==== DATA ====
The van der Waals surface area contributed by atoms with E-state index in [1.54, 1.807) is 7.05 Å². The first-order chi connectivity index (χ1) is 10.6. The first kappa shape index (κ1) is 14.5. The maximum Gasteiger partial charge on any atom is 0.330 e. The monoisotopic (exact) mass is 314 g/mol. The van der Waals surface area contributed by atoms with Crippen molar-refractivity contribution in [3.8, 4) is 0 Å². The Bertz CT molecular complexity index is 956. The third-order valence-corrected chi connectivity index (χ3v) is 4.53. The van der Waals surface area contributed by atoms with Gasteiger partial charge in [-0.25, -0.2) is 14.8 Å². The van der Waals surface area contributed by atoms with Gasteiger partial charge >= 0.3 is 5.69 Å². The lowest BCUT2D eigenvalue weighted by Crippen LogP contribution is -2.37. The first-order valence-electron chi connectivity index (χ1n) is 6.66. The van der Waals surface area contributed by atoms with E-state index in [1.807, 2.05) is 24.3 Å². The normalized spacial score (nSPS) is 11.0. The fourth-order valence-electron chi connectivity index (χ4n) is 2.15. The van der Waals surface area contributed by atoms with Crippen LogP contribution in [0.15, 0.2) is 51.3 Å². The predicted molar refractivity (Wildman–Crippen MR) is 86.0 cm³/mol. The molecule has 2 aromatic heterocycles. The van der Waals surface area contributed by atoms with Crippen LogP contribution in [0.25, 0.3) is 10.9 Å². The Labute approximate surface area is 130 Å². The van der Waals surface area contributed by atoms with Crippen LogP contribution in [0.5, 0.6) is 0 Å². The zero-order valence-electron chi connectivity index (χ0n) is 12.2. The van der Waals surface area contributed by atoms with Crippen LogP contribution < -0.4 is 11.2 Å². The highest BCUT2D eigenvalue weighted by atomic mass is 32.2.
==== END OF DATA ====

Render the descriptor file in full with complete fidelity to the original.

The van der Waals surface area contributed by atoms with E-state index in [1.54, 1.807) is 7.05 Å². The first-order chi connectivity index (χ1) is 10.6. The first kappa shape index (κ1) is 14.5. The maximum Gasteiger partial charge on any atom is 0.330 e. The monoisotopic (exact) mass is 314 g/mol. The van der Waals surface area contributed by atoms with Crippen molar-refractivity contribution in [3.8, 4) is 0 Å². The Bertz CT molecular complexity index is 956. The third-order valence-corrected chi connectivity index (χ3v) is 4.53. The van der Waals surface area contributed by atoms with Gasteiger partial charge in [-0.25, -0.2) is 14.8 Å². The van der Waals surface area contributed by atoms with Gasteiger partial charge >= 0.3 is 5.69 Å². The lowest BCUT2D eigenvalue weighted by Crippen LogP contribution is -2.37. The first-order valence-electron chi connectivity index (χ1n) is 6.66. The van der Waals surface area contributed by atoms with E-state index in [1.807, 2.05) is 24.3 Å². The normalized spacial score (nSPS) is 11.0. The fourth-order valence-electron chi connectivity index (χ4n) is 2.15. The van der Waals surface area contributed by atoms with Crippen LogP contribution in [0.15, 0.2) is 51.3 Å². The predicted molar refractivity (Wildman–Crippen MR) is 86.0 cm³/mol. The molecule has 2 aromatic heterocycles. The van der Waals surface area contributed by atoms with Crippen LogP contribution in [0.25, 0.3) is 10.9 Å². The Labute approximate surface area is 130 Å². The van der Waals surface area contributed by atoms with Crippen LogP contribution in [0.5, 0.6) is 0 Å². The zero-order valence-electron chi connectivity index (χ0n) is 12.2. The van der Waals surface area contributed by atoms with Crippen LogP contribution < -0.4 is 11.2 Å². The highest BCUT2D eigenvalue weighted by atomic mass is 32.2.